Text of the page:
In addition to calling for the release of Pedro and the closure of the detention center in favor of alternatives to detention that are cheaper and more humane, the groups also aimed to highlight the “collusion between government officials and for-profit corporations to place profits and politics over people.” The overt connections between the massive expansion of the detention system and the direct profit made by private prison companies such as the Corrections Corporation of America (CCA, which runs the Stewart Detention Center) were thrown into the spotlight when National Public Radio (NPR) did a story exposing the ties between CCA and the SB1070 immigration law in Arizona.

8 of the protesters, including Emily Guzman’s mother, Pamela Alberda, were arrested as they crossed over a ‘Do Not Enter’ tape at the entrance to the detention center. They were released on bond later the same day. Speaking about the impending protest and vigil, an ICE spokesperson said-

ICE fully respects the rights of all people to voice their opinion without interference. We recognize that our nation’s broken immigration system requires serious solutions, and we fully support comprehensive immigration reform efforts.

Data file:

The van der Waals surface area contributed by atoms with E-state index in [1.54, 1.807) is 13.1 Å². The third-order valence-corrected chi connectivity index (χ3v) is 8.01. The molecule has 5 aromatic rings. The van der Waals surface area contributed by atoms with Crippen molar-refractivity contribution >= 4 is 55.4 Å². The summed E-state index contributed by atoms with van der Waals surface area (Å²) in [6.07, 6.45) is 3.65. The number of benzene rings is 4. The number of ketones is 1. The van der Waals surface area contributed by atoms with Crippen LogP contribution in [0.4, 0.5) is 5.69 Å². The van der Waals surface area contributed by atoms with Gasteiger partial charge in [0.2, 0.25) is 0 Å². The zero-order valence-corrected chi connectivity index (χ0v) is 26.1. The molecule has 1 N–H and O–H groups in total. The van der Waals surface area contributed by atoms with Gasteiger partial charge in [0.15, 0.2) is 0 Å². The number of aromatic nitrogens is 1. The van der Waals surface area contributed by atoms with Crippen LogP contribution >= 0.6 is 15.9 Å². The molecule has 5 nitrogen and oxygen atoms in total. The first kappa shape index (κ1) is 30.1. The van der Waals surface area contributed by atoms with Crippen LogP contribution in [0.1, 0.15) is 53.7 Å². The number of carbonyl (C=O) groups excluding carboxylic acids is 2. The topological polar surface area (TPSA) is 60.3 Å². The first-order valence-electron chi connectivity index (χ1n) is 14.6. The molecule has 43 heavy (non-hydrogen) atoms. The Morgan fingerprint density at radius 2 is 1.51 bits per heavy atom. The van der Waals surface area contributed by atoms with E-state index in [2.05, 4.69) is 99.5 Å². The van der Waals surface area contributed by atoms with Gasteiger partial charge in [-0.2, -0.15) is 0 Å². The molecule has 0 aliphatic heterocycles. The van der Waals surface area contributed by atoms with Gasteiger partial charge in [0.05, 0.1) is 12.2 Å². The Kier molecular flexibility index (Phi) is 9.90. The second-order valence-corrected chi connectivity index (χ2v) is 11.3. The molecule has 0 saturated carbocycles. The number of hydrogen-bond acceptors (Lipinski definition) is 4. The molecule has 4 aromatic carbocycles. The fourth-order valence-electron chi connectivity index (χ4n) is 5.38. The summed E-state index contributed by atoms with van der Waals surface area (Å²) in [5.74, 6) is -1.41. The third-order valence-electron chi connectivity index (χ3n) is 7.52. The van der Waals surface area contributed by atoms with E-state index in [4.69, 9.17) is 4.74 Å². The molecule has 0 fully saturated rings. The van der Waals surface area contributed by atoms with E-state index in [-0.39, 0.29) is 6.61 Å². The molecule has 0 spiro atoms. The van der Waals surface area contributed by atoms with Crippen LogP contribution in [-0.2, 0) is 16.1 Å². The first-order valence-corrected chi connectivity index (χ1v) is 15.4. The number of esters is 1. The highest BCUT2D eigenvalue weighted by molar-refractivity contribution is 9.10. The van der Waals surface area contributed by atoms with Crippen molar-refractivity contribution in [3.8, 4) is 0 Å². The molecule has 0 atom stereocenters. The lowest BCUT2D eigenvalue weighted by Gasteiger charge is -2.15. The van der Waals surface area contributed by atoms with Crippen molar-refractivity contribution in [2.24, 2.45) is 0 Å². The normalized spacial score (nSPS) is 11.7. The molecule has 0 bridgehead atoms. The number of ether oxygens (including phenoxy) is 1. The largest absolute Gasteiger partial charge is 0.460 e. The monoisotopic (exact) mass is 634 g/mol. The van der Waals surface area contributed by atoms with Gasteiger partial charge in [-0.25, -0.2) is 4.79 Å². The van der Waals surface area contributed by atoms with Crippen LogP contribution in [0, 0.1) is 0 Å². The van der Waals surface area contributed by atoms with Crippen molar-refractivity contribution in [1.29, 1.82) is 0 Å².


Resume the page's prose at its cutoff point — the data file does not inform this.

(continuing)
It is a relief to know that in the midst of this glaring lack of due process and fairness, a modicum of justice also exists. In what is a significant victory for immigrant rights activists, the Supreme Court of Georgia ruled yesterday that all defendants with limited English proficiency have a right to an interpreter for criminal trials. Speaking about the case filed by the ACLU of Georgia and the Legal Aid Society-Employment Law Center, Azadeh Shahshahani, Director of the National Security/Immigrants’ Rights Project at the ACLU of Georgia said that the court ruling upheld a basic tenet of the U.S. Constitution-

The court acknowledged that we don’t have two systems of justice in this country – one for English-speakers and another for everyone else. The constitutional guarantee of due process applies to everyone in this country, not just fluent English-speakers.